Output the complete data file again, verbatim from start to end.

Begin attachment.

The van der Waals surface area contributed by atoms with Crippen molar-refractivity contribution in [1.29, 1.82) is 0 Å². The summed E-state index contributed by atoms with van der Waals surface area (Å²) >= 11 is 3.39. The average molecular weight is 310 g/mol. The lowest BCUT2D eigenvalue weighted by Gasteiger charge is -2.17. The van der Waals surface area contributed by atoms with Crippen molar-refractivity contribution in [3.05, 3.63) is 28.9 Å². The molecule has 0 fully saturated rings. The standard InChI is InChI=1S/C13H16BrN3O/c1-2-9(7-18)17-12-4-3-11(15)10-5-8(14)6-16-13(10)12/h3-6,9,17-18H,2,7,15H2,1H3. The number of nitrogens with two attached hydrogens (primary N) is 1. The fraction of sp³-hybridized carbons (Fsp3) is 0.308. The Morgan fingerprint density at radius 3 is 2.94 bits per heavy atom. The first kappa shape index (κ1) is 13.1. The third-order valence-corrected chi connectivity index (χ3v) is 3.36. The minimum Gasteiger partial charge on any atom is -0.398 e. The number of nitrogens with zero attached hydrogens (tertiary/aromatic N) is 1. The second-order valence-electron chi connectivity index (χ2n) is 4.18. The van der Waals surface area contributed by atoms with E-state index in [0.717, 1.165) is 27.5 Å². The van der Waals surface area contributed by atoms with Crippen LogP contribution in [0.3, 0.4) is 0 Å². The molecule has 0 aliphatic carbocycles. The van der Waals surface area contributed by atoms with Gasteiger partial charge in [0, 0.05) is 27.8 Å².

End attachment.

The van der Waals surface area contributed by atoms with Crippen molar-refractivity contribution in [1.29, 1.82) is 0 Å². The summed E-state index contributed by atoms with van der Waals surface area (Å²) >= 11 is 3.39. The average molecular weight is 310 g/mol. The lowest BCUT2D eigenvalue weighted by Gasteiger charge is -2.17. The van der Waals surface area contributed by atoms with Crippen molar-refractivity contribution in [3.05, 3.63) is 28.9 Å². The molecule has 0 fully saturated rings. The standard InChI is InChI=1S/C13H16BrN3O/c1-2-9(7-18)17-12-4-3-11(15)10-5-8(14)6-16-13(10)12/h3-6,9,17-18H,2,7,15H2,1H3. The number of nitrogens with two attached hydrogens (primary N) is 1. The fraction of sp³-hybridized carbons (Fsp3) is 0.308. The Morgan fingerprint density at radius 3 is 2.94 bits per heavy atom. The first kappa shape index (κ1) is 13.1. The third-order valence-corrected chi connectivity index (χ3v) is 3.36. The minimum Gasteiger partial charge on any atom is -0.398 e. The number of nitrogens with zero attached hydrogens (tertiary/aromatic N) is 1. The second-order valence-electron chi connectivity index (χ2n) is 4.18. The van der Waals surface area contributed by atoms with E-state index in [0.717, 1.165) is 27.5 Å². The van der Waals surface area contributed by atoms with Crippen LogP contribution in [0.3, 0.4) is 0 Å². The molecule has 0 aliphatic carbocycles. The van der Waals surface area contributed by atoms with Gasteiger partial charge in [0, 0.05) is 27.8 Å².